“History is essential for our survival. To remain relevant we must remember where we came from as a foundation for our actions today and our accomplishments tomorrow. Our past is a springboard for those who will carry our successes and our Corps,” Hanifen said.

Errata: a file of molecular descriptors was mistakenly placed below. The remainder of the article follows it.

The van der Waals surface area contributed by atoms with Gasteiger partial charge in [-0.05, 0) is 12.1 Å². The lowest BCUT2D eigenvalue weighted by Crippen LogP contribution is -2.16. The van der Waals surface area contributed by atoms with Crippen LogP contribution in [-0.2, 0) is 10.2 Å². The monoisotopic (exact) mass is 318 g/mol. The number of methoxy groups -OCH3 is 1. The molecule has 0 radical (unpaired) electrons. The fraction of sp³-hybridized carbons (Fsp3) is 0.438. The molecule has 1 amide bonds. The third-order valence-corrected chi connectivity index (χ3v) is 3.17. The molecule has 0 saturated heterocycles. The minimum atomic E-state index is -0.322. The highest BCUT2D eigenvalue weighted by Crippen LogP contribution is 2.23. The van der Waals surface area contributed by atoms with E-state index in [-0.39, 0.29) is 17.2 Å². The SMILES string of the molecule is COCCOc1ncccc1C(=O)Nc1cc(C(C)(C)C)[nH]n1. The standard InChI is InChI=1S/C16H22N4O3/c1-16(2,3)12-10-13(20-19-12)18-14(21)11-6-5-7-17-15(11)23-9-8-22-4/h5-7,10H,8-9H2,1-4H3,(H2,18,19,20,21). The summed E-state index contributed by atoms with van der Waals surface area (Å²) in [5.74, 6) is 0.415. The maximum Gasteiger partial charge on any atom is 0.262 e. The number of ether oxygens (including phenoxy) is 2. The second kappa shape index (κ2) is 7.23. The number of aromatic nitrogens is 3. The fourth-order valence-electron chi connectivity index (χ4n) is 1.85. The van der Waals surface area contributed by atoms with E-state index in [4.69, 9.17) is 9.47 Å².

Over the past couple of years the Museum team has been working on the storyline and artifacts, both of which have informed the concept development. These concepts were vetted by a collection of stakeholders and collaborators, including Colonel Joe Alexander, the historian for the first phase, History Division, Marine Corps University Officer and Enlisted Professional Military Education representatives, the Wounded Warrior Regiment, Center for Advanced Operational Culture Learning, and other subject matter experts. The team received outstanding support from Headquarters Marine Corps Manpower and Reserve Affairs in identifying individual stories. Several Occupational Field managers and Military Occupational Specialty specialists have helped to make sure their communities are represented in the Final Phase. The Museum team also received counsel and support from a diverse group of Senior Advisors, which are representative of the entire MAGTF. The “Senior Advisory Committee” was established to ensure these new galleries not only cover all the important historic moments in the Corps since 1976 but that “rich diversity of … Marines” is also represented throughout the galleries. The committee is comprised of senior officers and an enlisted Marine, an African American, a female who was both enlisted and officer, as well as a non-military historian. Their experience and expertise will help ensure the Museum captures not only the historic facts but also the personal experiences of the Marines who made that history.